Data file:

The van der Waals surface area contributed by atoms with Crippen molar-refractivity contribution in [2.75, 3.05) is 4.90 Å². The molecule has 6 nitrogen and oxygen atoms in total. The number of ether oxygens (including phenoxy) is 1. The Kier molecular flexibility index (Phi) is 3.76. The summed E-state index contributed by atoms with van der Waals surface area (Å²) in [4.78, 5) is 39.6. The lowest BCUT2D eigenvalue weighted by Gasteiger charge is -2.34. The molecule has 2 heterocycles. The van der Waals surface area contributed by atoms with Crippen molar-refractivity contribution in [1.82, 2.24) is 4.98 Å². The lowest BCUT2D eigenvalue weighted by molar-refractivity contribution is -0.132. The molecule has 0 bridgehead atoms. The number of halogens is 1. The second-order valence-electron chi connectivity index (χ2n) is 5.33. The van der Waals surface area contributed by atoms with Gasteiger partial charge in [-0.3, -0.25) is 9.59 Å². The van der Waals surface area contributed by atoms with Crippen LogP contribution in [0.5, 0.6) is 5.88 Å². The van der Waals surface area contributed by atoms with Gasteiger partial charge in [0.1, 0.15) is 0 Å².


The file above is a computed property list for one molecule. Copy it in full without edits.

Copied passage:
The van der Waals surface area contributed by atoms with Crippen molar-refractivity contribution in [2.75, 3.05) is 4.90 Å². The molecule has 6 nitrogen and oxygen atoms in total. The number of ether oxygens (including phenoxy) is 1. The Kier molecular flexibility index (Phi) is 3.76. The summed E-state index contributed by atoms with van der Waals surface area (Å²) in [4.78, 5) is 39.6. The lowest BCUT2D eigenvalue weighted by Gasteiger charge is -2.34. The molecule has 2 heterocycles. The van der Waals surface area contributed by atoms with Crippen molar-refractivity contribution in [1.82, 2.24) is 4.98 Å². The lowest BCUT2D eigenvalue weighted by molar-refractivity contribution is -0.132. The molecule has 0 bridgehead atoms. The number of halogens is 1. The second-order valence-electron chi connectivity index (χ2n) is 5.33. The van der Waals surface area contributed by atoms with Gasteiger partial charge in [-0.3, -0.25) is 9.59 Å². The van der Waals surface area contributed by atoms with Crippen LogP contribution in [0.5, 0.6) is 5.88 Å². The van der Waals surface area contributed by atoms with Gasteiger partial charge in [0.1, 0.15) is 0 Å².